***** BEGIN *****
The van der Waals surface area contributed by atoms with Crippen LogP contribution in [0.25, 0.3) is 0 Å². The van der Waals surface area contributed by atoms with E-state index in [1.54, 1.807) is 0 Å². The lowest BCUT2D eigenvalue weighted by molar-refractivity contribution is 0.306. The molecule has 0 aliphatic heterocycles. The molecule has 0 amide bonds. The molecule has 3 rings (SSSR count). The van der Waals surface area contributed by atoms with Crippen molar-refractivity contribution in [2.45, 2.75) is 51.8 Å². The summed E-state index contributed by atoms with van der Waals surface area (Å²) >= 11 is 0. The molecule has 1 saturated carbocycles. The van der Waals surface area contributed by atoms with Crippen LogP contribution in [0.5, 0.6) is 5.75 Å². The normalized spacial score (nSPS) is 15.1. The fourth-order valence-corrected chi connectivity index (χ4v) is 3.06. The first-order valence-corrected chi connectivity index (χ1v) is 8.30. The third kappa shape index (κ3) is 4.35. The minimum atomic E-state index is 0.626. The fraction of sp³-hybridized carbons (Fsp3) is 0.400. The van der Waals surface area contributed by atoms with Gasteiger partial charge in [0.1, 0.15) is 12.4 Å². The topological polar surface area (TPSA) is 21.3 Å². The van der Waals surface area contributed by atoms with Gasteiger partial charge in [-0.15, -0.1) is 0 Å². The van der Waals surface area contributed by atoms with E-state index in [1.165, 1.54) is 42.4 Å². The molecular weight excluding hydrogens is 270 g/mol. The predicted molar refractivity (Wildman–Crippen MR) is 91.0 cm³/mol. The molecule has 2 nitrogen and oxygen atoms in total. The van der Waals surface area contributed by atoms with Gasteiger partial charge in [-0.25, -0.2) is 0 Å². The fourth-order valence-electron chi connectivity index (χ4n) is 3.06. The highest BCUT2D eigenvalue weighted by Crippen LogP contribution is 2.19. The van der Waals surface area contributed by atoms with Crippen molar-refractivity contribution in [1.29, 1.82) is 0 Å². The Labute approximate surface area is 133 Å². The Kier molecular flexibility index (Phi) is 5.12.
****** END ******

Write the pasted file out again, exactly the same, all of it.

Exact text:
The van der Waals surface area contributed by atoms with Crippen LogP contribution in [0.25, 0.3) is 0 Å². The van der Waals surface area contributed by atoms with E-state index in [1.54, 1.807) is 0 Å². The lowest BCUT2D eigenvalue weighted by molar-refractivity contribution is 0.306. The molecule has 0 aliphatic heterocycles. The molecule has 0 amide bonds. The molecule has 3 rings (SSSR count). The van der Waals surface area contributed by atoms with Crippen molar-refractivity contribution in [2.45, 2.75) is 51.8 Å². The summed E-state index contributed by atoms with van der Waals surface area (Å²) >= 11 is 0. The molecule has 1 saturated carbocycles. The van der Waals surface area contributed by atoms with Crippen LogP contribution in [0.5, 0.6) is 5.75 Å². The normalized spacial score (nSPS) is 15.1. The fourth-order valence-corrected chi connectivity index (χ4v) is 3.06. The first-order valence-corrected chi connectivity index (χ1v) is 8.30. The third kappa shape index (κ3) is 4.35. The minimum atomic E-state index is 0.626. The fraction of sp³-hybridized carbons (Fsp3) is 0.400. The van der Waals surface area contributed by atoms with Gasteiger partial charge in [0.1, 0.15) is 12.4 Å². The topological polar surface area (TPSA) is 21.3 Å². The van der Waals surface area contributed by atoms with Gasteiger partial charge in [-0.15, -0.1) is 0 Å². The van der Waals surface area contributed by atoms with E-state index in [1.165, 1.54) is 42.4 Å². The molecular weight excluding hydrogens is 270 g/mol. The predicted molar refractivity (Wildman–Crippen MR) is 91.0 cm³/mol. The molecule has 2 nitrogen and oxygen atoms in total. The van der Waals surface area contributed by atoms with Gasteiger partial charge in [-0.25, -0.2) is 0 Å². The fourth-order valence-electron chi connectivity index (χ4n) is 3.06. The highest BCUT2D eigenvalue weighted by Crippen LogP contribution is 2.19. The van der Waals surface area contributed by atoms with Crippen molar-refractivity contribution in [1.29, 1.82) is 0 Å². The Labute approximate surface area is 133 Å². The Kier molecular flexibility index (Phi) is 5.12.